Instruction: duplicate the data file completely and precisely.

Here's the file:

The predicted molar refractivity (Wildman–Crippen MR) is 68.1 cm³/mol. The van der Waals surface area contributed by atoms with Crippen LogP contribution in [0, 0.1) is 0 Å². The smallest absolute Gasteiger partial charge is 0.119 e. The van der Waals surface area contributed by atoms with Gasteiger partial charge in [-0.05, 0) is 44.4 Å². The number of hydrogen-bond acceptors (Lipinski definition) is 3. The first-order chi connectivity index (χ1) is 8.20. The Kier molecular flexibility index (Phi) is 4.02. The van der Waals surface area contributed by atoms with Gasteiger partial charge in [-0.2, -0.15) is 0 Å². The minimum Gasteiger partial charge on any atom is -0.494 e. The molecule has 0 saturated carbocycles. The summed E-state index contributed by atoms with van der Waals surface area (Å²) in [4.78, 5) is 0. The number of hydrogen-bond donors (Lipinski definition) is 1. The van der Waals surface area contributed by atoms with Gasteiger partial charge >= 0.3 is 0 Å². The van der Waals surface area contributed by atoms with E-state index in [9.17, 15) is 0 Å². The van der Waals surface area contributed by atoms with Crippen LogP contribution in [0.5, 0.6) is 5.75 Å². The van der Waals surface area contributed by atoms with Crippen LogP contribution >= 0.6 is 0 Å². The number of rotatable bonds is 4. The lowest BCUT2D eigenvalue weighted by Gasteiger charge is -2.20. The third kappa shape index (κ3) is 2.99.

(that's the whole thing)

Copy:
The predicted molar refractivity (Wildman–Crippen MR) is 68.1 cm³/mol. The van der Waals surface area contributed by atoms with Crippen LogP contribution in [0, 0.1) is 0 Å². The smallest absolute Gasteiger partial charge is 0.119 e. The van der Waals surface area contributed by atoms with Gasteiger partial charge in [-0.05, 0) is 44.4 Å². The number of hydrogen-bond acceptors (Lipinski definition) is 3. The first-order chi connectivity index (χ1) is 8.20. The Kier molecular flexibility index (Phi) is 4.02. The van der Waals surface area contributed by atoms with Gasteiger partial charge in [-0.2, -0.15) is 0 Å². The minimum Gasteiger partial charge on any atom is -0.494 e. The molecule has 0 saturated carbocycles. The summed E-state index contributed by atoms with van der Waals surface area (Å²) in [4.78, 5) is 0. The number of hydrogen-bond donors (Lipinski definition) is 1. The van der Waals surface area contributed by atoms with Gasteiger partial charge >= 0.3 is 0 Å². The van der Waals surface area contributed by atoms with E-state index in [9.17, 15) is 0 Å². The van der Waals surface area contributed by atoms with Crippen LogP contribution in [0.5, 0.6) is 5.75 Å². The van der Waals surface area contributed by atoms with Crippen LogP contribution >= 0.6 is 0 Å². The number of rotatable bonds is 4. The lowest BCUT2D eigenvalue weighted by Gasteiger charge is -2.20. The third kappa shape index (κ3) is 2.99.